Second, I have to give some credit to but joints. I recently shipped a sub to a customer. The driver was damaged in shipping (the weight of the magnet sheared the basket apart), however the cabinet remained perfectly intact. The only joinery I used was but joints, glue, and brad nails.

              Third, what kind of joinery do they use to build pro audio cabinets? Those things take the most abuse by far--so whatever works for them is good enough for the rest fo the audio world. I used to be a professional stagehand and people do not handle that kind of gear gently.
              Isn't it about time we started answering rhetorical questions?

              Paul Carmody's DIY Audio Projects
              Twitter: @undefinition1

              Comment


              • #8
                Re: My 2 cents on Enclosure Joinery

                Butjoints all the way, baby. If you are capable of cutting a straight line and are not afraid of using a lot of glue, the joint (as noted above) is stronger than the material itself.

                Easy, quick, strong and no more difficult to finish than more exotic joining techniques. Does not require any tools besides a saw that will cut straight. I, for one, do not see the point is using anything "but" this type of joint. YMMV.
                Don't listen to me - I have not sold any $150,000 speakers.

                Comment


                • #9
                  Re: My 2 cents on Enclosure Joinery

                  MDF absorbs so much of the glue, you are actually bonding deeper than the surface. Plywood and solid wood needs better joinery.
                  .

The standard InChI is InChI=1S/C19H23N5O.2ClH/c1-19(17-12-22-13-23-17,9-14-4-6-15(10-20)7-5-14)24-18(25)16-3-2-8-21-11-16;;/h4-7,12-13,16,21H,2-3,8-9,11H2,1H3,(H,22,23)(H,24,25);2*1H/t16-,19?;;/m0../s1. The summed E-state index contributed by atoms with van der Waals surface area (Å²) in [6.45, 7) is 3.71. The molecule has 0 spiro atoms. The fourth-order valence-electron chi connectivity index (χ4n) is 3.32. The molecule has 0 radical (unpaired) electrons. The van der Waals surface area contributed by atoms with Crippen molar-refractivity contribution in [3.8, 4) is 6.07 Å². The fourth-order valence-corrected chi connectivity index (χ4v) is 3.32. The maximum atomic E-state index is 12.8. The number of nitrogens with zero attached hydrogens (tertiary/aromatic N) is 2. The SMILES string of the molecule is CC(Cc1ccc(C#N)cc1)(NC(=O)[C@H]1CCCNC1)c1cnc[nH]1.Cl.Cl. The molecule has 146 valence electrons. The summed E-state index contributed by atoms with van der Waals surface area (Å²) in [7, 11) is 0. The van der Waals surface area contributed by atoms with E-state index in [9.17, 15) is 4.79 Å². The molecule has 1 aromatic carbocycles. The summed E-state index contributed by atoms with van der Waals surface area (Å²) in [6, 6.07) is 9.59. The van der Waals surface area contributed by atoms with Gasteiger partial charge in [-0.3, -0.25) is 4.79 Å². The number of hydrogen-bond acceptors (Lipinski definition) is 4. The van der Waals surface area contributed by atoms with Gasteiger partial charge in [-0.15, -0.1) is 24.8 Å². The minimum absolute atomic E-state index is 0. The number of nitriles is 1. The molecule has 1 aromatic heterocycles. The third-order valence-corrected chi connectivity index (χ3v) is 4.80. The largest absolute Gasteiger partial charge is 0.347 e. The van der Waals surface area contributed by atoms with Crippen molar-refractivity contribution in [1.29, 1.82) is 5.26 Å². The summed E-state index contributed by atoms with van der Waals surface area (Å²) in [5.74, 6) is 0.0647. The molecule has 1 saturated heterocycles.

Comment


                  • #10
                    Re: My 2 cents on Enclosure Joinery

                    Johnny has pretty much hit it. The but joint is a lot easier to get right. It takes much less time for measuring and setup. The rabbet requires significantly more operations and precision to accomplish, the lock rabbet even more.

                    The one thing I add to but joints for increased strength is biscuits. Easy to do, relatively immune to measurement precision, and much stronger than the surrounding material.

                    Having been a woodworker for many years, I can also understand that a but joint offends the cabinetmaker's sensibilities. However, as Paul points out, the but joint is more than strong enough for the intended purpose.



                    Originally posted by johnnyrichards View Post
                    Butjoints all the way, baby. If you are capable of cutting a straight line and are not afraid of using a lot of glue, the joint (as noted above) is stronger than the material itself.

                    Easy, quick, strong and no more difficult to finish than more exotic joining techniques. Does not require any tools besides a saw that will cut straight. I, for one, do not see the point is using anything "but" this type of joint. YMMV.
                    I was so much older then, I'm younger than that now.
                    OS MTMs http://techtalk.parts-express.com/sh...d.php?t=220388
                    Swope TM http://techtalk.parts-express.com/sh...d.php?t=221818
                    Econowave and Audio Nirvana AN10 fullrange http://techtalk.parts-express.com/sh...d.php?t=216841
                    Imperial Russian Stouts http://techtalk.parts-express.com/sh...=1#post1840444
                    LECBOS. http://techtalk.parts-express.com/sh...ghlight=lecbos

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                    • #11
                      Re: My 2 cents on Enclosure Joinery